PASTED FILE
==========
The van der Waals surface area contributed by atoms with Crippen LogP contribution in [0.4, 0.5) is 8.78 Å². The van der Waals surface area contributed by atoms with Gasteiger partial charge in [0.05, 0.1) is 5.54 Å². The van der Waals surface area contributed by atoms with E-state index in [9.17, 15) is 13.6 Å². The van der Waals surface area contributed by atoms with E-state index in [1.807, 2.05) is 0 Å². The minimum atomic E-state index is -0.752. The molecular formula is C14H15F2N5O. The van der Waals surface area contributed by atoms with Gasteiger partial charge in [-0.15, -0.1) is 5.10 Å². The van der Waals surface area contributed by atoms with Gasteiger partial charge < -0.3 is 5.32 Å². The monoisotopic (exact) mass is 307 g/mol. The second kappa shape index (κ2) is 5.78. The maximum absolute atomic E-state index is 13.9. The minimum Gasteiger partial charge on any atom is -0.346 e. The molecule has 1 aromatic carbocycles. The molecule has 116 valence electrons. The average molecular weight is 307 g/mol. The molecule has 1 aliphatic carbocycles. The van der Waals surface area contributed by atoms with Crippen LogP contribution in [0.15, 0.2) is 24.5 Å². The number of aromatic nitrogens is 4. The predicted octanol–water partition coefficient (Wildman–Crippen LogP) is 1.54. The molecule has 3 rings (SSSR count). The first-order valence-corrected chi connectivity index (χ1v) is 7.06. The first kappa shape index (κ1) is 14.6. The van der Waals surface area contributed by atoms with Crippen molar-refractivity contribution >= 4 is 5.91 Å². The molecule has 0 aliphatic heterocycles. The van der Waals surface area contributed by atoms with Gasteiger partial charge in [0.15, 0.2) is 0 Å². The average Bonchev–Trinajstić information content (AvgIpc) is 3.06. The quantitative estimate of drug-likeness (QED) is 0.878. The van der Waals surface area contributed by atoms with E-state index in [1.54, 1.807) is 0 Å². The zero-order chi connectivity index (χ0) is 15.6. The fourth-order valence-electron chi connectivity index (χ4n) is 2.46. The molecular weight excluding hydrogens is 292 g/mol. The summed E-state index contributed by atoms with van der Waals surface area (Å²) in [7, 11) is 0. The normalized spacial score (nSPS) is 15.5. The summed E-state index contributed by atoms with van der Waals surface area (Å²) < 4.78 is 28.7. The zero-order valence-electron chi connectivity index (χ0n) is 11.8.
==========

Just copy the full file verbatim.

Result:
The van der Waals surface area contributed by atoms with Crippen LogP contribution in [0.4, 0.5) is 8.78 Å². The van der Waals surface area contributed by atoms with Gasteiger partial charge in [0.05, 0.1) is 5.54 Å². The van der Waals surface area contributed by atoms with E-state index in [9.17, 15) is 13.6 Å². The van der Waals surface area contributed by atoms with E-state index in [1.807, 2.05) is 0 Å². The minimum atomic E-state index is -0.752. The molecular formula is C14H15F2N5O. The van der Waals surface area contributed by atoms with Gasteiger partial charge in [-0.15, -0.1) is 5.10 Å². The van der Waals surface area contributed by atoms with Gasteiger partial charge < -0.3 is 5.32 Å². The monoisotopic (exact) mass is 307 g/mol. The second kappa shape index (κ2) is 5.78. The maximum absolute atomic E-state index is 13.9. The minimum Gasteiger partial charge on any atom is -0.346 e. The molecule has 1 aromatic carbocycles. The molecule has 116 valence electrons. The average molecular weight is 307 g/mol. The molecule has 1 aliphatic carbocycles. The van der Waals surface area contributed by atoms with Crippen LogP contribution in [0.15, 0.2) is 24.5 Å². The number of aromatic nitrogens is 4. The predicted octanol–water partition coefficient (Wildman–Crippen LogP) is 1.54. The molecule has 3 rings (SSSR count). The first-order valence-corrected chi connectivity index (χ1v) is 7.06. The first kappa shape index (κ1) is 14.6. The van der Waals surface area contributed by atoms with Crippen molar-refractivity contribution >= 4 is 5.91 Å². The molecule has 0 aliphatic heterocycles. The van der Waals surface area contributed by atoms with Gasteiger partial charge in [0.15, 0.2) is 0 Å². The average Bonchev–Trinajstić information content (AvgIpc) is 3.06. The quantitative estimate of drug-likeness (QED) is 0.878. The van der Waals surface area contributed by atoms with E-state index in [1.54, 1.807) is 0 Å². The zero-order chi connectivity index (χ0) is 15.6. The fourth-order valence-electron chi connectivity index (χ4n) is 2.46. The molecular weight excluding hydrogens is 292 g/mol. The summed E-state index contributed by atoms with van der Waals surface area (Å²) in [7, 11) is 0. The normalized spacial score (nSPS) is 15.5. The summed E-state index contributed by atoms with van der Waals surface area (Å²) < 4.78 is 28.7. The zero-order valence-electron chi connectivity index (χ0n) is 11.8.